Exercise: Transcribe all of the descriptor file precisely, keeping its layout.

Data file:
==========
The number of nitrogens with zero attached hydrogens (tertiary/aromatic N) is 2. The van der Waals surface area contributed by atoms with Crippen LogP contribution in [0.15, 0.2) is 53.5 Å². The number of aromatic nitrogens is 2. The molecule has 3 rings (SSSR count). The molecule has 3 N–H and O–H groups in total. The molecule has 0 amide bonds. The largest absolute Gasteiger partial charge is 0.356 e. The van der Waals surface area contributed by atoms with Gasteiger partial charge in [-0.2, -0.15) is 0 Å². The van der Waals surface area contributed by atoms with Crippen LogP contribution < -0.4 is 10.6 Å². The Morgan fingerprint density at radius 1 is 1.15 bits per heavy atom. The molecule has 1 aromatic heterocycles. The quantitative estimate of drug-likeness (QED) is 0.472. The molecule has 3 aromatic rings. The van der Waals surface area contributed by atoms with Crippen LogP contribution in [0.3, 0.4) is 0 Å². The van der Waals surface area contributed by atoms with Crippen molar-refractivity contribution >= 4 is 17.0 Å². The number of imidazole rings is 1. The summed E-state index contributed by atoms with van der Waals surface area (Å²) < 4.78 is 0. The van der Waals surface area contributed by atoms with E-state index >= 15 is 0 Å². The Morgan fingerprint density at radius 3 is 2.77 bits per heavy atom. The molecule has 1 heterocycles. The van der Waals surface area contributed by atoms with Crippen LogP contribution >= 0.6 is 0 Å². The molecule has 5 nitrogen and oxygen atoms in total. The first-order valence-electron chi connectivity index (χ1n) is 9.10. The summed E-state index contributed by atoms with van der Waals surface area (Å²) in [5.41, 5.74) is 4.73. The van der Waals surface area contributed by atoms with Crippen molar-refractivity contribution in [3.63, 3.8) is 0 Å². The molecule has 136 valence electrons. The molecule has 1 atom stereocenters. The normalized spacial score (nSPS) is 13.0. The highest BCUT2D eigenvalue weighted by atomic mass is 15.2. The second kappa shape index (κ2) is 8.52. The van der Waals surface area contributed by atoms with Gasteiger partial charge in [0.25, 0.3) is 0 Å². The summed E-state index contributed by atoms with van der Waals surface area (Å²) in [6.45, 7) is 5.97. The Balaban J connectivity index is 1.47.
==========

The number of nitrogens with zero attached hydrogens (tertiary/aromatic N) is 2. The van der Waals surface area contributed by atoms with Crippen LogP contribution in [0.15, 0.2) is 53.5 Å². The number of aromatic nitrogens is 2. The molecule has 3 rings (SSSR count). The molecule has 3 N–H and O–H groups in total. The molecule has 0 amide bonds. The largest absolute Gasteiger partial charge is 0.356 e. The van der Waals surface area contributed by atoms with Gasteiger partial charge in [-0.2, -0.15) is 0 Å². The van der Waals surface area contributed by atoms with Crippen LogP contribution < -0.4 is 10.6 Å². The Morgan fingerprint density at radius 1 is 1.15 bits per heavy atom. The molecule has 1 aromatic heterocycles. The quantitative estimate of drug-likeness (QED) is 0.472. The molecule has 3 aromatic rings. The van der Waals surface area contributed by atoms with Crippen LogP contribution in [0.3, 0.4) is 0 Å². The van der Waals surface area contributed by atoms with Crippen molar-refractivity contribution >= 4 is 17.0 Å². The number of imidazole rings is 1. The summed E-state index contributed by atoms with van der Waals surface area (Å²) < 4.78 is 0. The van der Waals surface area contributed by atoms with E-state index >= 15 is 0 Å². The Morgan fingerprint density at radius 3 is 2.77 bits per heavy atom. The molecule has 1 heterocycles. The van der Waals surface area contributed by atoms with Crippen LogP contribution >= 0.6 is 0 Å². The molecule has 5 nitrogen and oxygen atoms in total. The first-order valence-electron chi connectivity index (χ1n) is 9.10. The summed E-state index contributed by atoms with van der Waals surface area (Å²) in [5.41, 5.74) is 4.73. The van der Waals surface area contributed by atoms with Crippen molar-refractivity contribution in [3.63, 3.8) is 0 Å². The molecule has 136 valence electrons. The molecule has 1 atom stereocenters. The normalized spacial score (nSPS) is 13.0. The highest BCUT2D eigenvalue weighted by atomic mass is 15.2. The second kappa shape index (κ2) is 8.52. The van der Waals surface area contributed by atoms with Gasteiger partial charge in [0.25, 0.3) is 0 Å². The summed E-state index contributed by atoms with van der Waals surface area (Å²) in [6.45, 7) is 5.97. The Balaban J connectivity index is 1.47.